The Floating Barrier and the Border Industrial Complex

Screenshot, GMA.

When I first came across Cochrane International, the company that built the floating barrier deployed in Eagle Pass, Texas, I watched a demonstration the company gave with detached bemusement. I was at a gun range just outside San Antonio. It was 2017, three months after Donald Trump had been sworn in and the last day of that year’s Border Security Expo, the annual gathering of Department of Homeland Security’s top brass and hundreds of companies from the border industry. Among industry insiders, the optimism was high. With Trump’s wall rhetoric at a fever pitch, the money was in the bank.

All around me, all morning, Border Patrol agents were blasting away body-shaped cutouts in a gun competition. My ears were ringing, thanks in part to the concussion grenade I had launched—under the direction of an agent, but with great ineptitude—into an empty field as part of another hands-on demonstration. The first two days of the expo had been in the much-posher San Antonio convention center, where companies displayed their sophisticated camera systems, biometrics, and drones in a large exhibition hall. But here on the gun range we seemed to be on its raw edge.

So when a red truck with a camo-painted trailer showed up and announced its demonstration, it wasn’t too much of a surprise. The blasting bullets still echoed all around as if they would never cease. Two men jumped out of the truck wearing red shirts and khaki pants. They frantically ran around the camo trailer, like mice scurrying around a piece of cheese trying to figure out the proper angle of attack. Then the demo began. One of the men got back in the truck, and as it lurched forward, coiling razor wire began to spill out of its rear end as if it were having a bowel movement. As the truck moved forward, more and more of Cochrane’s Rapid Deployment Barrier spilled out until it extended the length of a football field or more. It was like a microwavable insta-wall, fast-food border enforcement.

Little did I know that six years later, this same company, Cochrane, would give us the floating barrier, with its wrecking ball–sized buoys connected side by side with circular saws. The floating barrier, as the Texas Standard put it, is the “centerpiece of Operation Lone Star,” Texas governor Greg Abbott’s $4.5 billion border enforcement plan. For this barrier, which has now been linked to the deaths of at least two people, the Texas Department of Public Safety awarded Cochrane an $850,000 contract.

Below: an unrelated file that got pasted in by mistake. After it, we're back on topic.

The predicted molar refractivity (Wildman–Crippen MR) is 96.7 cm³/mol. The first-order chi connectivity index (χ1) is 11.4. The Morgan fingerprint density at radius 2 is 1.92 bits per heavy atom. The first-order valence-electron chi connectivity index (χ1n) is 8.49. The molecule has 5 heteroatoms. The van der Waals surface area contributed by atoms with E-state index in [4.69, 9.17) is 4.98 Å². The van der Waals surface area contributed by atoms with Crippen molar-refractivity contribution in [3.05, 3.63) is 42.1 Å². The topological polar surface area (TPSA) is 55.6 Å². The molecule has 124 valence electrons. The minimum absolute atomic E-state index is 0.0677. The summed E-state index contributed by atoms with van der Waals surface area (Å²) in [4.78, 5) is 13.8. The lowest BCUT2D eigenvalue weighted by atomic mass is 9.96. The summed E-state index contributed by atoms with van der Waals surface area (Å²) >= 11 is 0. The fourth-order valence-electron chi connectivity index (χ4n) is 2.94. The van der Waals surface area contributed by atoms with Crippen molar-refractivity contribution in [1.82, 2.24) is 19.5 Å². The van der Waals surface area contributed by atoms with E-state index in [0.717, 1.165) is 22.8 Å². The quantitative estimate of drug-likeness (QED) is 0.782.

Cochrane demonstrates its Rapid Deployment Barrier at the Border Security Expo’s Demo Day near San Antonio in March 2017. Photo by Todd Miller.

While the floating wall is part of Abbott’s right-wing fear-fueled border operations, it is also a product of the broader border buildup in the United States. It embodies the deterrence strategy that has driven the buildup—via exponentially increasing budgets—for three decades, through multiple federal administrations from both sides of the aisle. In this sense, Cochrane is one of hundreds upon hundreds of companies that have received contracts, and made revenue, from border enforcement. Today, the Biden administration is giving out border and immigration enforcement contracts at a clip of 27 contracts a day, a pace that will top that of all other presidents. (Before Biden, the average was 16 contracts a day.)

And there is no sign that this will abate anytime soon. Take the ongoing Homeland Security appropriations debate for fiscal year 2024: a detail in a statement put out by House Appropriations chair Kay Granger caught my eye: $2.1 billion will be allocated for the construction of a “physical wall along the southern border.” (This is something readers should keep a keen eye on! Cochrane certainly is.) At stake is the 2024 presidential request for CBP and ICE, at $28.2 billion. While that number is much higher than any of the Trump administration’s annual border enforcement budgets, it is less than the 2023 budget of $29.8 billion, the highest ever for border and immigration enforcement.